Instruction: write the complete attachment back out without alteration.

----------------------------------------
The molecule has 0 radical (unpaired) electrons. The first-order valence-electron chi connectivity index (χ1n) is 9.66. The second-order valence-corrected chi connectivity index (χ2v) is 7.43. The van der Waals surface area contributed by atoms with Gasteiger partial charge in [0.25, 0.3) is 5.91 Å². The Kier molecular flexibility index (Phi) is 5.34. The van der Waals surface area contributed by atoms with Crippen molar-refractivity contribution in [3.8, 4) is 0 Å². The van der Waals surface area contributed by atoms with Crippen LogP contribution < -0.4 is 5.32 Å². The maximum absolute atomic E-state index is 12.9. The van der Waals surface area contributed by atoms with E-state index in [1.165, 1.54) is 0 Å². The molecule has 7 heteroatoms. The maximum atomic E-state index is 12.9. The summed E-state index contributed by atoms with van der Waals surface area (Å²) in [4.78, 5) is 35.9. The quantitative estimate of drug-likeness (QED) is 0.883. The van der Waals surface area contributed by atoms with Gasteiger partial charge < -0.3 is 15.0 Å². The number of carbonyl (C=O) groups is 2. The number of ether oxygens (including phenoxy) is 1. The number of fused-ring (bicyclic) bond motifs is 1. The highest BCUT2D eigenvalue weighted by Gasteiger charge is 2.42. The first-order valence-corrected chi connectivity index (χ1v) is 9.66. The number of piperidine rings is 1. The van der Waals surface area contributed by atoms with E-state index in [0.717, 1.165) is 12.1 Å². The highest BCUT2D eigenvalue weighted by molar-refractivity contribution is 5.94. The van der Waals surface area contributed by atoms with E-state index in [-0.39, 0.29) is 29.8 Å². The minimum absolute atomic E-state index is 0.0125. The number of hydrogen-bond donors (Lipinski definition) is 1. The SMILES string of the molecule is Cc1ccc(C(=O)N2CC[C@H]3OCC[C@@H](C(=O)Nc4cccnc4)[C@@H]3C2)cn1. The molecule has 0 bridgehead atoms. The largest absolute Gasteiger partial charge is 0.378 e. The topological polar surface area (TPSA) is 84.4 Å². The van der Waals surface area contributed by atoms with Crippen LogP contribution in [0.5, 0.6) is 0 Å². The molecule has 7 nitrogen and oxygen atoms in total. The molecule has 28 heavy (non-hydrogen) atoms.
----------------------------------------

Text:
The molecule has 0 radical (unpaired) electrons. The first-order valence-electron chi connectivity index (χ1n) is 9.66. The second-order valence-corrected chi connectivity index (χ2v) is 7.43. The van der Waals surface area contributed by atoms with Gasteiger partial charge in [0.25, 0.3) is 5.91 Å². The Kier molecular flexibility index (Phi) is 5.34. The van der Waals surface area contributed by atoms with Crippen molar-refractivity contribution in [3.8, 4) is 0 Å². The van der Waals surface area contributed by atoms with Crippen LogP contribution < -0.4 is 5.32 Å². The maximum absolute atomic E-state index is 12.9. The van der Waals surface area contributed by atoms with E-state index in [1.165, 1.54) is 0 Å². The molecule has 7 heteroatoms. The maximum atomic E-state index is 12.9. The summed E-state index contributed by atoms with van der Waals surface area (Å²) in [4.78, 5) is 35.9. The quantitative estimate of drug-likeness (QED) is 0.883. The van der Waals surface area contributed by atoms with Gasteiger partial charge < -0.3 is 15.0 Å². The number of carbonyl (C=O) groups is 2. The number of ether oxygens (including phenoxy) is 1. The number of fused-ring (bicyclic) bond motifs is 1. The highest BCUT2D eigenvalue weighted by Gasteiger charge is 2.42. The first-order valence-corrected chi connectivity index (χ1v) is 9.66. The number of piperidine rings is 1. The van der Waals surface area contributed by atoms with E-state index in [0.717, 1.165) is 12.1 Å². The highest BCUT2D eigenvalue weighted by molar-refractivity contribution is 5.94. The van der Waals surface area contributed by atoms with E-state index in [-0.39, 0.29) is 29.8 Å². The minimum absolute atomic E-state index is 0.0125. The number of hydrogen-bond donors (Lipinski definition) is 1. The SMILES string of the molecule is Cc1ccc(C(=O)N2CC[C@H]3OCC[C@@H](C(=O)Nc4cccnc4)[C@@H]3C2)cn1. The molecule has 0 bridgehead atoms. The largest absolute Gasteiger partial charge is 0.378 e. The topological polar surface area (TPSA) is 84.4 Å². The van der Waals surface area contributed by atoms with Crippen LogP contribution in [0.5, 0.6) is 0 Å². The molecule has 7 nitrogen and oxygen atoms in total. The molecule has 28 heavy (non-hydrogen) atoms.